Health-related QoL less impacted in radiographic vs. nonradiographic axial SpA
Radiographic axial spondyloarthritis, or axSpA appears to have less impact on patient-reported outcome measures than the nonradiographic form of the disease, regardless of sex, according to data published in Arthritis Research & Therapy.
“Little is known of the differential clinical expression of axSpA between males and females,” Rikke A. Andreasen, MD, of Odense University Hospital, in Denmark, and colleagues wrote. “However, female axSpA patients are more likely to have shorter disease duration and less objective signs of inflammation but demonstrate a high burden of illness due to disease activity and impairment of health-related quality of life (HR-QoL).”
“Despite some studies suggesting that this is due to the concomitant widespread pain syndrome (eg, fibromyalgia), this notion as well as any speculation around cause and effect is still regarded as controversial,” they wrote. “Few studies have analyzed sex differences in axSpA patients, and thus, there is a need to determine the actual distribution of these descriptive characteristics and the association with the self-reported burden of disease in a real-world setting (ie, pragmatic and unbiased enrollment).”
To evaluate the effects of sex and disease classification on outcomes in patients with axial SpA, Andreasen and colleagues conducted a noninterventional descriptive prospective cross-sectional study of 100 participants seen at the Odense University Hospital, in either Svendborg or Odense, Denmark. These participants included 30 males and 10 females with radiographic axial SpA, as well as 25 males and 35 females with nonradiographic axial SpA.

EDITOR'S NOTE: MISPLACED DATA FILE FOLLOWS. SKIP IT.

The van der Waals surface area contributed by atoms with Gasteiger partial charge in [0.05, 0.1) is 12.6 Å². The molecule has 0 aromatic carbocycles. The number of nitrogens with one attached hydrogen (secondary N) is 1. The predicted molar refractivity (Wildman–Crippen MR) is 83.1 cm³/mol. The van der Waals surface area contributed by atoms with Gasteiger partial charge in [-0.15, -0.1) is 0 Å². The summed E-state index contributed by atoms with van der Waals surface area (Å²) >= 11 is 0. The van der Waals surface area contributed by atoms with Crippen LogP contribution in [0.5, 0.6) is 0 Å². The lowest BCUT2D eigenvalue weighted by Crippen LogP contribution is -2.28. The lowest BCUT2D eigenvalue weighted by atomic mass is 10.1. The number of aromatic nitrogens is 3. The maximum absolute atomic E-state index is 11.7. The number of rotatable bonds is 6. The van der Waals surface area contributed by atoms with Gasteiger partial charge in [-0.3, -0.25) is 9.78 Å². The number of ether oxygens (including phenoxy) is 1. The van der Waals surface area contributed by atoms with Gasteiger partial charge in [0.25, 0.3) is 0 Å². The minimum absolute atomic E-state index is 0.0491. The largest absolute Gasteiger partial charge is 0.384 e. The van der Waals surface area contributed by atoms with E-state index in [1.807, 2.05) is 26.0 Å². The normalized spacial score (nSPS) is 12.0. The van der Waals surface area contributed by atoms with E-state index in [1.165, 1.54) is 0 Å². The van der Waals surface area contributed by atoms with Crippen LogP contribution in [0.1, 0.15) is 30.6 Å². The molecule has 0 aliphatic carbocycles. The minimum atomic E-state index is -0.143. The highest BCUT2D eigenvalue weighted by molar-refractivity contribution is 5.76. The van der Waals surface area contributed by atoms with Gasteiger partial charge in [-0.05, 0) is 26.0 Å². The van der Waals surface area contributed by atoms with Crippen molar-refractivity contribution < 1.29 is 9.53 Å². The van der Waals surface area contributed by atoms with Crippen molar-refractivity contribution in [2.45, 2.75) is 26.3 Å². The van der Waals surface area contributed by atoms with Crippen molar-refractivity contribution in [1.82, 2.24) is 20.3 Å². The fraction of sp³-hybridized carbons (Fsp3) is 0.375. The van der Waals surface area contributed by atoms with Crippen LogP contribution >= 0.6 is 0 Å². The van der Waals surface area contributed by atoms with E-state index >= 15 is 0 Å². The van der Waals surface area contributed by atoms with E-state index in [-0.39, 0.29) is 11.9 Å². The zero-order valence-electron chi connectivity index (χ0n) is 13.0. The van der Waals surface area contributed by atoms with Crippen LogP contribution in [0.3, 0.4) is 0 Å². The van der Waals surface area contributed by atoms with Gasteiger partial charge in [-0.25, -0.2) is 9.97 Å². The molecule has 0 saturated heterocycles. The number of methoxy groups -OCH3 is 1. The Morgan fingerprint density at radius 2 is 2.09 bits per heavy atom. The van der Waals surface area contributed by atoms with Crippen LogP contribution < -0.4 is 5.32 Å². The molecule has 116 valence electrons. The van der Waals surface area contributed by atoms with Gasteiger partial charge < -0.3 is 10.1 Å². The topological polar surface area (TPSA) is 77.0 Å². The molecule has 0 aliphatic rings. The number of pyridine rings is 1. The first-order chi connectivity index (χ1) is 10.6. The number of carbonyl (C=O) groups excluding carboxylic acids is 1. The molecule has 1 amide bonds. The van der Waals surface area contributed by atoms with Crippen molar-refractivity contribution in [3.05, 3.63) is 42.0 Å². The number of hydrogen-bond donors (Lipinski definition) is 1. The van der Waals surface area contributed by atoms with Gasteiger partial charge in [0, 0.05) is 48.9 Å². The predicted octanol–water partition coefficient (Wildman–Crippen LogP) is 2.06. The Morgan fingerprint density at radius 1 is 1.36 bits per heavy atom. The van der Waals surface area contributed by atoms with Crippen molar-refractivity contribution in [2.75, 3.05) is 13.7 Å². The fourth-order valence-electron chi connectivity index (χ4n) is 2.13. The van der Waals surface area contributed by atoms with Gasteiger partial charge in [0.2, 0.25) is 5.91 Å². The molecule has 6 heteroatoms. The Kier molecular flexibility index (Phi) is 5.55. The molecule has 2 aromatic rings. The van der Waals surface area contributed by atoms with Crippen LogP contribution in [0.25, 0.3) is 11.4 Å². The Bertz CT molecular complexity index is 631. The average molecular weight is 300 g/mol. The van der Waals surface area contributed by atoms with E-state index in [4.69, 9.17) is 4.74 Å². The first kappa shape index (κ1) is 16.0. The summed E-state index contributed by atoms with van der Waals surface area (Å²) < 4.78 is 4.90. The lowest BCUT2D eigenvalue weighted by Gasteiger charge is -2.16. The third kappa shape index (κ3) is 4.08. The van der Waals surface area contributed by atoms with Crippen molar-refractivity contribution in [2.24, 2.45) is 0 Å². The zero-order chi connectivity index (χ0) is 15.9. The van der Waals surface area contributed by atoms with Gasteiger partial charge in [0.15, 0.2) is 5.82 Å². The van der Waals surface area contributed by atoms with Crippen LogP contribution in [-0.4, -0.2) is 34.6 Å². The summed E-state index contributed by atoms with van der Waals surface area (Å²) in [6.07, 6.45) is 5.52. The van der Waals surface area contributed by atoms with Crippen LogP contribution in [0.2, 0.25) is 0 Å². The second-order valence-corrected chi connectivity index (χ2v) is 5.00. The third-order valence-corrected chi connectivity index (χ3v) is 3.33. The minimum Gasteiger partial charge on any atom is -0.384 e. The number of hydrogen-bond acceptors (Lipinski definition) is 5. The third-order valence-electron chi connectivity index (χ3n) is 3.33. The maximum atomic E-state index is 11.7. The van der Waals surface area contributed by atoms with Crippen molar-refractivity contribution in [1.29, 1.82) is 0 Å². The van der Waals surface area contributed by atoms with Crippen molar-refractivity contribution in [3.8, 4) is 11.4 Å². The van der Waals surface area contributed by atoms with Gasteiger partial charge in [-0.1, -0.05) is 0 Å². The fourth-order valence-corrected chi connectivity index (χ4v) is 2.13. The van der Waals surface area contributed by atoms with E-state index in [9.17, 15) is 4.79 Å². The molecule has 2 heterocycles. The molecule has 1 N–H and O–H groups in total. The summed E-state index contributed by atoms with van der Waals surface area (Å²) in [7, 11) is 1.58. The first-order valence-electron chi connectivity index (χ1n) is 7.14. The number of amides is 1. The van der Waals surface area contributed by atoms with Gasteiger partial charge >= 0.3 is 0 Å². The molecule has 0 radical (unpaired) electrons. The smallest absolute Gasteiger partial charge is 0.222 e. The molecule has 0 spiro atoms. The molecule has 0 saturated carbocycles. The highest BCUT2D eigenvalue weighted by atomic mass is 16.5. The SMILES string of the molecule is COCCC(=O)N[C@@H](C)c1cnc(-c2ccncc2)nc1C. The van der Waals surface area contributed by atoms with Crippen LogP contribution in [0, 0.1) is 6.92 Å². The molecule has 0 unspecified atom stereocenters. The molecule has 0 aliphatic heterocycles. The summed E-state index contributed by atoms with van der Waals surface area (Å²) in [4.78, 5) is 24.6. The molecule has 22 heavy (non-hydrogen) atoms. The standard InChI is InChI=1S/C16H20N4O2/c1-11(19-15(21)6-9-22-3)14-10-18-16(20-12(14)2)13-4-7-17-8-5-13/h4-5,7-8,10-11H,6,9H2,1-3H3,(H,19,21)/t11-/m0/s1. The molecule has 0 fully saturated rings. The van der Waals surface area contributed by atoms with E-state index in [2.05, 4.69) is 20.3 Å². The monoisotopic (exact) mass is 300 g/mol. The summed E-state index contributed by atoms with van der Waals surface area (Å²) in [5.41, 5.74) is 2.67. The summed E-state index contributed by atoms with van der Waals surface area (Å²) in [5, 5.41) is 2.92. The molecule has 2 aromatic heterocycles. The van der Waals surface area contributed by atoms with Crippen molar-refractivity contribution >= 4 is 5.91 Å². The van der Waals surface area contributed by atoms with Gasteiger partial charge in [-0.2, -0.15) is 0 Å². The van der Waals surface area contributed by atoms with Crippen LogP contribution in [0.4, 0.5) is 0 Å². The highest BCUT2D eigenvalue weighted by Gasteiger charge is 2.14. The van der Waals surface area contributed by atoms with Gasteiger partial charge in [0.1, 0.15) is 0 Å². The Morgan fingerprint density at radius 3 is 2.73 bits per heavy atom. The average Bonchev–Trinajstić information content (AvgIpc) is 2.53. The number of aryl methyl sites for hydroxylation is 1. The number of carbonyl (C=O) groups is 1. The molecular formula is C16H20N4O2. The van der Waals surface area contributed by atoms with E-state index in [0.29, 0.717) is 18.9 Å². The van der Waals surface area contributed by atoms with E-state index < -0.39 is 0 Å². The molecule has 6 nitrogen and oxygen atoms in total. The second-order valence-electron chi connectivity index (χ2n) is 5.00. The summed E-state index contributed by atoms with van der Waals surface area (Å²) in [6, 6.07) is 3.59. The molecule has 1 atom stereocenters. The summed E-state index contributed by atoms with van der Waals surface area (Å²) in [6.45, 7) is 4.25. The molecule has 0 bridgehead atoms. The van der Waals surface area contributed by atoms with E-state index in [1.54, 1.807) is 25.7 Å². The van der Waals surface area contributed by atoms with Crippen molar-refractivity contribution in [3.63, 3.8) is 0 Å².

The researchers examined impacts on patient-reported outcome measures, using general linear models to assess any links or interactions between continuous variables and each of the main characteristics of interest — sex and disease classification. In addition, they used logistic regression with the same fixed effects to analyze categorical outcome measures, and examined the relationship between tender point count and the Bath Ankylosing Spondylitis Disease Activity Index (BASDAI). Extra-articular manifestations and the Charlson Comorbidity Index (CCI) were also evaluated.
According to the researchers, BASDAI scores appeared higher among female patients with non-radiographic axial SpA (median [Q1; Q3] = 47 [21; 60]), compared with the three other subgroups (combined median = 25 [12; 25]). In addition, female sex was associated with a higher tender point count (P<0.001). Overall, tender point count and BASDAI were correlated for female (r=0.44; P=.008) and male (r=0.56; P=0.003) patients with non-radiographic axial SpA.
A nonradiographic axial SpA disease classification was associated with a lower SF-36 Mental Component Summary. In addition, extra-articular manifestations were frequent, with an incidence rate of up to 50%. The Charlson Comorbidity Index (CCI) was low in all subgroups, with no differences observed across the groups (P=.14). However, male sex appeared to have a significant impact on CCI (P=.03).
“This is to our knowledge the first extensive study performed comparing the clinical characteristics and [patient-reported outcome measures (PROMs)] in axSpA patients with an explicit objective regarding sex and type of clinical diagnosis,” Andreasen and colleagues wrote.
“We observed that patients with [radiographic] axSpA are less affected on most PROMs, especially regarding generic HR-QoL measures when compared with axSpA patients not fulfilling the [radiographic] axSpA (ie, AS) criteria,” they added. “Moreover, HR-QoL is more negatively impacted in [nonradiographic] axSpA females compared with [nonradiographic] axSpA males. The number of tender points is associated with sex-related differences in self-reported disease activity in patients classified as [nonradiographic] axSpA.” – by Jason Laday
Disclosure: The researchers report no relevant financial disclosures.